There now appears to be the
in parameter modifier that exhibits this behaviour (in essence, a
ref readonly). A brief search on when you would ever use this yields the following answer:
If you don’t want anyone to alter the “reference”, or perhaps you mean the content of the object, make sure the class doesn’t expose any public setters or methods of mutating the class. If you cannot change the class, have it implement an interface that only publicly exposes the members in a read-only fashion and pass the interface reference instead.
If you mean you want to stop the method from changing the reference, then by default if you pass it “by reference”, you are actually passing the reference by value. Any attempt from the method to change what the reference points to will only affect the local method copy, not the caller’s copy. This can be changed by using the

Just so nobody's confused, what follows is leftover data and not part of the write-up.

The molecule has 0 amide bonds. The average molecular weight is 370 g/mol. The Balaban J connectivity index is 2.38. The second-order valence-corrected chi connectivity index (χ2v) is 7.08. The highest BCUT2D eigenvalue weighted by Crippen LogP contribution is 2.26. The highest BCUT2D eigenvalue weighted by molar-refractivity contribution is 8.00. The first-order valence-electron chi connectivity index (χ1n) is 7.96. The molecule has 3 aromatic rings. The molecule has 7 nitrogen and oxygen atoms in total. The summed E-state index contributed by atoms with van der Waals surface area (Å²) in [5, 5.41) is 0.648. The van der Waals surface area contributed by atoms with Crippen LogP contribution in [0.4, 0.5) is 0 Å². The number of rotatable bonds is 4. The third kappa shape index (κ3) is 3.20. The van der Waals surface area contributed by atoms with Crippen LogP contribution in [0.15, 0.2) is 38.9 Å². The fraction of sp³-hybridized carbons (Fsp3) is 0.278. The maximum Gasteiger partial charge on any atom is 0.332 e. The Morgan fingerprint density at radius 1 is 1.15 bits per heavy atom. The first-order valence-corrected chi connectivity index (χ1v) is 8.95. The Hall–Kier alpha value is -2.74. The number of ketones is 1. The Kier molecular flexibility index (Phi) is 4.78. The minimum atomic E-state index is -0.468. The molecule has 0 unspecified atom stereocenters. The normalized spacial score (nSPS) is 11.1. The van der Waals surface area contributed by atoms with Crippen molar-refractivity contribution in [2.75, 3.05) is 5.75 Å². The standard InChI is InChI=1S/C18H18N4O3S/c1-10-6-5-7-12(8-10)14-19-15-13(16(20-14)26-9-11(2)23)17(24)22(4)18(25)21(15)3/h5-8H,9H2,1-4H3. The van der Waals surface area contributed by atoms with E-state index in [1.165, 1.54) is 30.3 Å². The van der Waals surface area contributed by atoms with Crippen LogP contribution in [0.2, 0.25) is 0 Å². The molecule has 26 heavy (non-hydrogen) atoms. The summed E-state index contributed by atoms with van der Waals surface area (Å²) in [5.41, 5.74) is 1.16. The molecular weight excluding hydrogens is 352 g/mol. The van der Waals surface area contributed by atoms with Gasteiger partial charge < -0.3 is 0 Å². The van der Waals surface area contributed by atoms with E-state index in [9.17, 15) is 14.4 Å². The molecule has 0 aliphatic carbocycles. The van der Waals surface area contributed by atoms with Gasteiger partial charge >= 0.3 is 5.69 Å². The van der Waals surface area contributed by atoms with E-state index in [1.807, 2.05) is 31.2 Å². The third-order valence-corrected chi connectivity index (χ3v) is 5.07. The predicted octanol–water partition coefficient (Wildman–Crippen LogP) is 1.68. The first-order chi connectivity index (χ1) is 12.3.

ref keyword on a reference type, at which point the method can point the reference at a new underlying object and it will affect the caller.